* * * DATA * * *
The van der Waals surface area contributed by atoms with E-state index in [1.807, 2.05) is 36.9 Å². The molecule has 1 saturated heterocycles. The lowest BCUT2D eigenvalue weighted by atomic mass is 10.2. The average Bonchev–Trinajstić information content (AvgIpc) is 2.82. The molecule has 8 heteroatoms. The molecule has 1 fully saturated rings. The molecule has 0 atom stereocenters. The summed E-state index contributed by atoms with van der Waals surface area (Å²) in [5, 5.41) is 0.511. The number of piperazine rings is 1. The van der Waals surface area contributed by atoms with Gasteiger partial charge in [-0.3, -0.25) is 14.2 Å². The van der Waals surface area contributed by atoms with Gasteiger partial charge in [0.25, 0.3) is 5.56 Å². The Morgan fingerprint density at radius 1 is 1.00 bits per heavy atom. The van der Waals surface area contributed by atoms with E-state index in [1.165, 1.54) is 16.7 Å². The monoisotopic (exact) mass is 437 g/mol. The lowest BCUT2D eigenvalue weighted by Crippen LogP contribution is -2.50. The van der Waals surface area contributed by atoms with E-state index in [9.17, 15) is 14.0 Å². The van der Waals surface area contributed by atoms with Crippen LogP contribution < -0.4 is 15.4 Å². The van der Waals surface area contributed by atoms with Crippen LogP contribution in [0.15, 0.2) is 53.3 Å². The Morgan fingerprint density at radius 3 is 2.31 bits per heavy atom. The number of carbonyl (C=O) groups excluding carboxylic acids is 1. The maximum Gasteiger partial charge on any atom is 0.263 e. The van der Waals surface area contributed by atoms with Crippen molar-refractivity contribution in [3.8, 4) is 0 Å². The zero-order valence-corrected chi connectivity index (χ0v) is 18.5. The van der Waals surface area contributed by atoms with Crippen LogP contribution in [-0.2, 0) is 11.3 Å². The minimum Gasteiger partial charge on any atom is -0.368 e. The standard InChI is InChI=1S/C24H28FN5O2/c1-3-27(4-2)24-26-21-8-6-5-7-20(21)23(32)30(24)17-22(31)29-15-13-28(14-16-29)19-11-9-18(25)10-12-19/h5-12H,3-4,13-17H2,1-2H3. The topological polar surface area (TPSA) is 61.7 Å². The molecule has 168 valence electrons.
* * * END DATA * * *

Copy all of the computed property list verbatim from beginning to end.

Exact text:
The van der Waals surface area contributed by atoms with E-state index in [1.807, 2.05) is 36.9 Å². The molecule has 1 saturated heterocycles. The lowest BCUT2D eigenvalue weighted by atomic mass is 10.2. The average Bonchev–Trinajstić information content (AvgIpc) is 2.82. The molecule has 8 heteroatoms. The molecule has 1 fully saturated rings. The molecule has 0 atom stereocenters. The summed E-state index contributed by atoms with van der Waals surface area (Å²) in [5, 5.41) is 0.511. The number of piperazine rings is 1. The van der Waals surface area contributed by atoms with Gasteiger partial charge in [-0.3, -0.25) is 14.2 Å². The van der Waals surface area contributed by atoms with Gasteiger partial charge in [0.25, 0.3) is 5.56 Å². The Morgan fingerprint density at radius 1 is 1.00 bits per heavy atom. The van der Waals surface area contributed by atoms with E-state index in [1.165, 1.54) is 16.7 Å². The monoisotopic (exact) mass is 437 g/mol. The lowest BCUT2D eigenvalue weighted by Crippen LogP contribution is -2.50. The van der Waals surface area contributed by atoms with E-state index in [9.17, 15) is 14.0 Å². The van der Waals surface area contributed by atoms with Crippen LogP contribution < -0.4 is 15.4 Å². The van der Waals surface area contributed by atoms with Crippen LogP contribution in [0.15, 0.2) is 53.3 Å². The Morgan fingerprint density at radius 3 is 2.31 bits per heavy atom. The number of carbonyl (C=O) groups excluding carboxylic acids is 1. The maximum Gasteiger partial charge on any atom is 0.263 e. The van der Waals surface area contributed by atoms with Crippen molar-refractivity contribution in [3.8, 4) is 0 Å². The zero-order valence-corrected chi connectivity index (χ0v) is 18.5. The van der Waals surface area contributed by atoms with Crippen LogP contribution in [-0.2, 0) is 11.3 Å². The minimum Gasteiger partial charge on any atom is -0.368 e. The standard InChI is InChI=1S/C24H28FN5O2/c1-3-27(4-2)24-26-21-8-6-5-7-20(21)23(32)30(24)17-22(31)29-15-13-28(14-16-29)19-11-9-18(25)10-12-19/h5-12H,3-4,13-17H2,1-2H3. The topological polar surface area (TPSA) is 61.7 Å². The molecule has 168 valence electrons.